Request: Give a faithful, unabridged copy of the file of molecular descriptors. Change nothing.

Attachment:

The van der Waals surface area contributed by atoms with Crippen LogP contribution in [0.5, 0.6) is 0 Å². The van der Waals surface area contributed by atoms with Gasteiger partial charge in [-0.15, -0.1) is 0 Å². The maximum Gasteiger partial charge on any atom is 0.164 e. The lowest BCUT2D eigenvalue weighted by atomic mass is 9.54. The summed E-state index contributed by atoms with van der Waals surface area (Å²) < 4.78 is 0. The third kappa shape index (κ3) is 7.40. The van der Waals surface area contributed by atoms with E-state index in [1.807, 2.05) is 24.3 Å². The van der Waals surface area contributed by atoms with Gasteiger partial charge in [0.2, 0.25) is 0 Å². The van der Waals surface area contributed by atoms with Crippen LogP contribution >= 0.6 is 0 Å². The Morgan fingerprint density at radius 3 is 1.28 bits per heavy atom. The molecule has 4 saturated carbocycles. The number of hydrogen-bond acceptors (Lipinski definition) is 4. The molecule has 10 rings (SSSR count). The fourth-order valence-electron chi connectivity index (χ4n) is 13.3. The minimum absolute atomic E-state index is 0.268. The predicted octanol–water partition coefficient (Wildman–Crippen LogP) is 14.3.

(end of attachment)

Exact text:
The van der Waals surface area contributed by atoms with Crippen LogP contribution in [0.5, 0.6) is 0 Å². The van der Waals surface area contributed by atoms with Gasteiger partial charge in [-0.15, -0.1) is 0 Å². The maximum Gasteiger partial charge on any atom is 0.164 e. The lowest BCUT2D eigenvalue weighted by atomic mass is 9.54. The summed E-state index contributed by atoms with van der Waals surface area (Å²) < 4.78 is 0. The third kappa shape index (κ3) is 7.40. The van der Waals surface area contributed by atoms with E-state index in [1.807, 2.05) is 24.3 Å². The van der Waals surface area contributed by atoms with Gasteiger partial charge in [0.2, 0.25) is 0 Å². The van der Waals surface area contributed by atoms with Crippen LogP contribution >= 0.6 is 0 Å². The Morgan fingerprint density at radius 3 is 1.28 bits per heavy atom. The molecule has 4 saturated carbocycles. The number of hydrogen-bond acceptors (Lipinski definition) is 4. The molecule has 10 rings (SSSR count). The fourth-order valence-electron chi connectivity index (χ4n) is 13.3. The minimum absolute atomic E-state index is 0.268. The predicted octanol–water partition coefficient (Wildman–Crippen LogP) is 14.3.